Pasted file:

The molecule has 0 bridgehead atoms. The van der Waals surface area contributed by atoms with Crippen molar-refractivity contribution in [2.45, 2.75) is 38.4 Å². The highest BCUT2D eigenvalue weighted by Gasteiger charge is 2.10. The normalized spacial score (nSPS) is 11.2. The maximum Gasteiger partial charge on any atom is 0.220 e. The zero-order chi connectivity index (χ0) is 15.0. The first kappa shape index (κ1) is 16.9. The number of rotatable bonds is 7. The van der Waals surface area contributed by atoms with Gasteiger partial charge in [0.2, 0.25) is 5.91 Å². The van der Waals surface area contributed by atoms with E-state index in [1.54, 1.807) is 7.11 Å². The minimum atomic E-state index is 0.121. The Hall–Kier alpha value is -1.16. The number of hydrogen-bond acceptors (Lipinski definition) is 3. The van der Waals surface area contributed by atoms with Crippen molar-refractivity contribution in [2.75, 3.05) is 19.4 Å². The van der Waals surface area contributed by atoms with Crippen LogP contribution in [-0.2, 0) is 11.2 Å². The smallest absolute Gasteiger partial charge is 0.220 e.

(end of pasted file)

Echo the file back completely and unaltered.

The molecule has 0 bridgehead atoms. The van der Waals surface area contributed by atoms with Crippen molar-refractivity contribution in [2.45, 2.75) is 38.4 Å². The highest BCUT2D eigenvalue weighted by Gasteiger charge is 2.10. The normalized spacial score (nSPS) is 11.2. The maximum Gasteiger partial charge on any atom is 0.220 e. The zero-order chi connectivity index (χ0) is 15.0. The first kappa shape index (κ1) is 16.9. The number of rotatable bonds is 7. The van der Waals surface area contributed by atoms with Gasteiger partial charge in [0.2, 0.25) is 5.91 Å². The van der Waals surface area contributed by atoms with E-state index in [1.54, 1.807) is 7.11 Å². The minimum atomic E-state index is 0.121. The Hall–Kier alpha value is -1.16. The number of hydrogen-bond acceptors (Lipinski definition) is 3. The van der Waals surface area contributed by atoms with Crippen molar-refractivity contribution in [2.75, 3.05) is 19.4 Å². The van der Waals surface area contributed by atoms with Crippen LogP contribution in [-0.2, 0) is 11.2 Å². The smallest absolute Gasteiger partial charge is 0.220 e.